10. ^ . In her book Morgenland und Abendland: Mein west-östliches Leben [Orient and Occident: My West-Eastern Life], Prof. Annemarie Schimmel, remembers walking through a quarter of Cairo with her old collaborator Magdi Youssef, the “früheren Hauptübersetzer für Fikrun wa Fann” (main translator for Fikrun wa Fann ), a journal that she edited. (Annemarie Schimmel, Morgenland und Abendland: Mein west-östliches Leben. Munich (C.H.Beck Verlag) 4th ed. 2003, pp.221f.
  11. ^ See the announcement of Youssef's lectures and seminars in the printed Vorlesungsverzeichnisse (teaching programs of Cologne and Bochum Universities of that period.
  12. ^ Cf. an editorial note appended to an article contributed by Youssef that appeared in: General problems of literary history. / Problèmes généraux de l'histoire littéraire. (Proceedings of the Xth Congress of the International Comparative Literature Association Congress), edited by Douwe Wessel Fokkema; Edward C Smith (ICLA), New York (Garland Pub.) 1985.
  13. ^ Cf. Asian journal of economics and social studies: Volume 9, Jan. 1, 1990 (ed. by Prof. R.L. Goel on behalf of the Society for Asian Development, Delhi, India), p.88.
  14. ^ See the state-sponsored Who is Who in Egypt, 1989, first edition, p. 278; see also: Mme. Sosostris, “Pack of Cards,” in: Al-Ahram Weekly, Issue No.511, 7–13 December 2000, culture page.
  15. ^ See the state-sponsored Who is Who in Egypt, 1989, first edition, p.278.
  16. ^ Cf. Mme. Sosostris, ibidem.
  17. ^ See the catalog of Bonn University which lists his Hauptseminar “Arabische Verflechtungen in der Moderne” in 2009.
  18. ^ M. Youssef, Brecht in Aegypten: Versuch einer literatursoziologischen Deutung, Bochum (Brockmeyer Universitaetsverlag) 1976. [Brecht's Theatre in Egypt: A Socio-literary Interpretation.].
  19. ^ Santerres-Sarkany writes: “En Egipto esta clase de teatro tiene un gran pasado. El teatro ‘As Samir’ hacía la parodia, sin duda, de la gente de las localidades de provincias, con motivo de las bodas, a las que se invitaba a los actores para entretener a los demás, pero que no dejaba, además, de denunciar los problemas políticos del momento. Este teatro egipcio utiliza una multitud de lenguajes simbólicos, y lleva al espectador a un movimiento común, global, de la dinámica de la representación, lo que lo hace un participante activo –como recordó juiciosamente Magdi Youssef.” (Stéphane Santerrers-Sarkany, Teoría de la Literatura. México, D.F. (Publicaciones Cruz O., S.A.) 1992, p. 80. - ISBN 968-20-0194-3)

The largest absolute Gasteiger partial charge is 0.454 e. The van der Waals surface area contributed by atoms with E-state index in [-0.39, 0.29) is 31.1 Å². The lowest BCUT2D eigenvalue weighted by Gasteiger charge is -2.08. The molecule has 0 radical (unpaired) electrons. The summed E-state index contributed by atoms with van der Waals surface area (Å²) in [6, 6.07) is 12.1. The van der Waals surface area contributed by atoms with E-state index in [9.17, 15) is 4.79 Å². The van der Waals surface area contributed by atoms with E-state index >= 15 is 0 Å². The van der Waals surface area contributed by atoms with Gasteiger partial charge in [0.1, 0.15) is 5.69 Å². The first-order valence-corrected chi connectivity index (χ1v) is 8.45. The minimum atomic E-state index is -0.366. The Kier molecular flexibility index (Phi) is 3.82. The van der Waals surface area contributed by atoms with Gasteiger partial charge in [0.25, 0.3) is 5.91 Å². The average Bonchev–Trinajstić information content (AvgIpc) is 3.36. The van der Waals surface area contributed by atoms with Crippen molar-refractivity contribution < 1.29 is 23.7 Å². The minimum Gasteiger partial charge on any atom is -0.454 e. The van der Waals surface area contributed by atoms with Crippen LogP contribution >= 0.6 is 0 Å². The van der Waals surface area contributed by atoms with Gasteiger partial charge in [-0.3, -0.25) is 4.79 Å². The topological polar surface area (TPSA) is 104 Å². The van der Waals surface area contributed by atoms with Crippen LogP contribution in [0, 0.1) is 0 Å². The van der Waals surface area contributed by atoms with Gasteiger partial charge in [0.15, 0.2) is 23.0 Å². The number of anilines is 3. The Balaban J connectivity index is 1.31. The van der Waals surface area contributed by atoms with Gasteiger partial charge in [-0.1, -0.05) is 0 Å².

20. ^ Franzbach, Martin (1976), Review of M. Youssef’s Brecht in Aegypten, in: Germanistik, Internationales Referatenorgan mit bibliographischen Hinweisen, 17. Jahrgang 1976, Heft 3, p. 843.
  21. ^ Reinhold Grimm, “Brecht. A Polemical Assessment”, in: Monatshefte, vol. 69, No.3, 1977, p.346.
  22. ^ In that year [1995], the Daniel Sorano National Theatre production of a play by the late Congolese dramatist Sony Labou Tansi, Le Coup de vieux (Sudden Aging) – an on-stage production that “represent[ed] Sénégal” at the 1995 Carthage Theatre Festival” had been “awarded First Prize” by the jury. See the article entitled “SÉNÉGAL,” in: Don Rubin, Ousmane Diakhaté and Hansel Ndumbe Eyoh (eds.), World Encyclopedia of Contemporary Theatre: Africa. Abingdon UK and New York NY (Routledge) © 1997; 2001, pp.243 .- ISBN 0-415-22746-1.
  23. ^ Proceedings of the XVth Triennial Congress of the Fédération Internationale des Langues et littératures modernes, Tempe, AZ (Arizona State University) 1983, p.129.
  24. ^ “[…] Several papers have taken up this suggestion, but very few answers were found to the question how to describe literary communication. Among the papers of our section we find the phenomenological approach (Lois Oppenheim), references to neo-Marxist explanations and ideological analysis in papers by M.-Pierette Malcuzynski, Livia Wittmann, and Magdi Youssef; semiotics of culture in a paper submitted by Jurij M.Lotman […]” (See: General problems of literary history. / Problèmes généraux de l'histoire littéraire. (Proceedings of the Xth Congress of the International Comparative Literature Association Congress), edited by Douwe Wessel Fokkema; Edward C Smith (ICLA), New York 1985)
  25. ^ Douwe Fokkema is above all a sinologist. His Ph.D. thesis on “Literary Doctrine in China and Soviet Influence 1956-1960” was published in 1965.
  26. ^ See for instance: Armando Gnisci, Una storia diversa. Roma (Meltemi) 2001.
  27. ^ This information was provided by Google search, searching for “Magdi Youssef AND LinkedIn”. See: http://de.linkedin.com/pub/magdi-youssef/13/277/740. Here several persons named “Magdi Youssed” are listed but only one “Prof. Dr” with the added information “professor emeritus, Cairo University” and “visiting professor: the University of Dublin, Bonn Univer[s]ity etc.”
  28. ^ “Magdi Youssef trova la critica orientalistica di Said “ambivalente”, perché vi riscontra delle involuzioni epistemologiche … (Peter Caravetta: Del postmoderno.Milano (Studi Bompiani / RCS Libri S.p.A.) 2010, p.291. ISBN 978-88-587-0003-7)